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Definition:

Alanine transaminase (ALT) is an enzyme found in the highest amounts in the liver. Injury to the liver results in release of the substance into the blood.

This article discusses the test to measure the amount of ALT in the blood.



Alternative Names:

SGPT; Serum glutamate pyruvate transaminase; Alanine transaminase



How the test is performed:

Blood is typically drawn from a vein, usually from the inside of the elbow or the back of the hand. The site is cleaned with germ-killing medicine (antiseptic). The health care provider wraps an elastic band around the upper arm to apply pressure to the area and make the vein swell with blood.

Next, the health care provider gently inserts a needle into the vein. The blood collects into an airtight vial or tube attached to the needle. The elastic band is removed from your arm.

Once the blood has been collected, the needle is removed, and the puncture site is covered to stop any bleeding.

In infants or young children, a sharp tool called a lancet may be used to puncture the skin and make it bleed. The blood collects into a small glass tube called a pipette, or onto a slide or test strip. A bandage may be placed over the area if there is any bleeding.



How the test will feel:

When the needle is inserted to draw blood, some people feel moderate pain, while others feel only a prick or stinging sensation. Afterward, there may be some throbbing.



Why the test is performed:

This test is used to determine if a patient has liver damage.



Normal Values:

Normal range can vary according to a number of factors, including age and gender. Normal value ranges may also vary slightly among different laboratories. Talk to your doctor about the meaning of your specific test results.



What abnormal results mean:

An increase in ALT levels may be due to:

  • Acute pancreatitis
  • Celiac disease
  • Cirrhosis
  • Death of liver tissue (liver necrosis)
  • Hepatitis (viral, autoimmune)
  • Hereditary hemochromatosis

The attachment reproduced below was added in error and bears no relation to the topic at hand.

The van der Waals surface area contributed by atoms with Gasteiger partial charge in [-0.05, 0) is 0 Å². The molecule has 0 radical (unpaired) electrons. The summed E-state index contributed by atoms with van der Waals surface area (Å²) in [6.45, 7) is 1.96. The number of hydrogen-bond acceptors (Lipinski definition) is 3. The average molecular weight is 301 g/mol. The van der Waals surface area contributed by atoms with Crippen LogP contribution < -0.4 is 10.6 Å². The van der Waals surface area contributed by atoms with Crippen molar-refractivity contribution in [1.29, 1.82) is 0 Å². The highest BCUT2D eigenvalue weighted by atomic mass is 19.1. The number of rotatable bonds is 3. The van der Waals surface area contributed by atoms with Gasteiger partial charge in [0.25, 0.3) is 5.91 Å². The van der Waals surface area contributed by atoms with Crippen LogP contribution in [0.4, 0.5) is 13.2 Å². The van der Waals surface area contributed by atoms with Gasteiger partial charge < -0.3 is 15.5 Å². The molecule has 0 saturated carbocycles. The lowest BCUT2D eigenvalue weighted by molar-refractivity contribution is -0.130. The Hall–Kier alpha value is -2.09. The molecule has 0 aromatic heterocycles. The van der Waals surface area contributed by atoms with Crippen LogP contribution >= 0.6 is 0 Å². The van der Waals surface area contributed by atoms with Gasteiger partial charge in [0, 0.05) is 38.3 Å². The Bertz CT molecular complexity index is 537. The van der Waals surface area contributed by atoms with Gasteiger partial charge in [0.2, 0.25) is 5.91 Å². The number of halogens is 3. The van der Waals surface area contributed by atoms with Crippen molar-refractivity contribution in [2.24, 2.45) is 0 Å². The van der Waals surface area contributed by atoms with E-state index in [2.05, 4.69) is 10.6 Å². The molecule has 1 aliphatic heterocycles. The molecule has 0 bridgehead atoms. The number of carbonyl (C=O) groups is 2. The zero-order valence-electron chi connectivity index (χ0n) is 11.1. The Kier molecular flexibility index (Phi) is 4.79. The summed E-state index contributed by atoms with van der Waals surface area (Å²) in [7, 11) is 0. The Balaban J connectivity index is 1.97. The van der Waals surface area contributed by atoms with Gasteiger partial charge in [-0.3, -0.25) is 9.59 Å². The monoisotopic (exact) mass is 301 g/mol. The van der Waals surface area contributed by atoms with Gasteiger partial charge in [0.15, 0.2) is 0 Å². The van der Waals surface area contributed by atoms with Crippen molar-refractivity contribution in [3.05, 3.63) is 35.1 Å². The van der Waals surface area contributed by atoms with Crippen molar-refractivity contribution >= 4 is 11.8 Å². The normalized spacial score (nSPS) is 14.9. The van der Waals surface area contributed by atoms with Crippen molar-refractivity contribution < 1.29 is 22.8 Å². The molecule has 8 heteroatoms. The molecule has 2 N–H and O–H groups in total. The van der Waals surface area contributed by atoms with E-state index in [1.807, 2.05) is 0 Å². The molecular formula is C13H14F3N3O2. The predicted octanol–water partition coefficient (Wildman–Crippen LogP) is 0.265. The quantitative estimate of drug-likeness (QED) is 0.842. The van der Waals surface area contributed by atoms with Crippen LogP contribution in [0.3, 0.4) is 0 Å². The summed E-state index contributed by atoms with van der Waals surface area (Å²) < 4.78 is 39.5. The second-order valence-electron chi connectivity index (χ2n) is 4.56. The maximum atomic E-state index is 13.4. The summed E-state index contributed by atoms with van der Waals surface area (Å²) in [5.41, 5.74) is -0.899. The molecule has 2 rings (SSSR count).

• Infectious mononucleosis
  • Lack of blood flow to the liver (liver ischemia)
  • Liver disease
  • Liver tumor
  • Use of drugs that are poisonous to the liver


What the risks are:

There is very little risk involved with having your blood taken. Veins and arteries vary in size from one patient to another and from one side of the body to the other. Taking blood from some people may be more difficult than from others.

Other risks associated with having blood drawn are slight but may include:

  • Excessive bleeding
  • Fainting or feeling light-headed
  • Hematoma (blood accumulating under the skin)
  • Infection (a slight risk any time the skin is broken)



Review Date: 2/22/2009
Reviewed By: David C. Dugdale, III, MD, Professor of Medicine, Division of General Medicine, Department of Medicine, University of Washington School of Medicine. Also reviewed by David Zieve, MD, MHA, Medical Director, A.D.A.M., Inc.

The information provided herein should not be used during any medical emergency or for the diagnosis or treatment of any medical condition. A licensed medical professional should be consulted for diagnosis and treatment of any and all medical conditions. Call 911 for all medical emergencies. Links to other sites are provided for information only -- they do not constitute endorsements of those other sites. © 1997- A.D.A.M., Inc. Any duplication or distribution of the information contained herein is strictly prohibited.
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789 Central Avenue, Dover, NH 03820
Phone: (603) 742-5252
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